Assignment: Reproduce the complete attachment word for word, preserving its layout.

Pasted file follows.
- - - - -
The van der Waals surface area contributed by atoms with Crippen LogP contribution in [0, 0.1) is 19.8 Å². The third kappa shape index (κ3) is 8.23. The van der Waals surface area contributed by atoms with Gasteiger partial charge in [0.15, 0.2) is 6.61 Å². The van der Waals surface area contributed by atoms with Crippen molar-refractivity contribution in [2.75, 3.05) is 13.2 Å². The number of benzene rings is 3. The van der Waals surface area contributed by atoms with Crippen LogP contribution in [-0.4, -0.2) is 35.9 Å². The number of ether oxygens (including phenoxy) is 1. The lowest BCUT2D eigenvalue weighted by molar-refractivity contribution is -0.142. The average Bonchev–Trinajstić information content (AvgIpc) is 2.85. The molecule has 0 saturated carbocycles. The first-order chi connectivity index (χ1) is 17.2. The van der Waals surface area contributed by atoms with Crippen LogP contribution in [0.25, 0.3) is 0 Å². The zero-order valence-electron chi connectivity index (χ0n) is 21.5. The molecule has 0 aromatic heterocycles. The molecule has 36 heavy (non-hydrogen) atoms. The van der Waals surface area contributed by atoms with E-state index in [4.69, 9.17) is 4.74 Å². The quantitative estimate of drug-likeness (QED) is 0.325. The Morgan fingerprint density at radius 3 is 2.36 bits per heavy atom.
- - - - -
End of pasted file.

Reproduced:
The van der Waals surface area contributed by atoms with Crippen LogP contribution in [0, 0.1) is 19.8 Å². The third kappa shape index (κ3) is 8.23. The van der Waals surface area contributed by atoms with Gasteiger partial charge in [0.15, 0.2) is 6.61 Å². The van der Waals surface area contributed by atoms with Crippen molar-refractivity contribution in [2.75, 3.05) is 13.2 Å². The number of benzene rings is 3. The van der Waals surface area contributed by atoms with Crippen LogP contribution in [-0.4, -0.2) is 35.9 Å². The number of ether oxygens (including phenoxy) is 1. The lowest BCUT2D eigenvalue weighted by molar-refractivity contribution is -0.142. The average Bonchev–Trinajstić information content (AvgIpc) is 2.85. The molecule has 0 saturated carbocycles. The first-order chi connectivity index (χ1) is 17.2. The van der Waals surface area contributed by atoms with Crippen LogP contribution in [0.25, 0.3) is 0 Å². The zero-order valence-electron chi connectivity index (χ0n) is 21.5. The molecule has 0 aromatic heterocycles. The molecule has 36 heavy (non-hydrogen) atoms. The van der Waals surface area contributed by atoms with E-state index in [4.69, 9.17) is 4.74 Å². The quantitative estimate of drug-likeness (QED) is 0.325. The Morgan fingerprint density at radius 3 is 2.36 bits per heavy atom.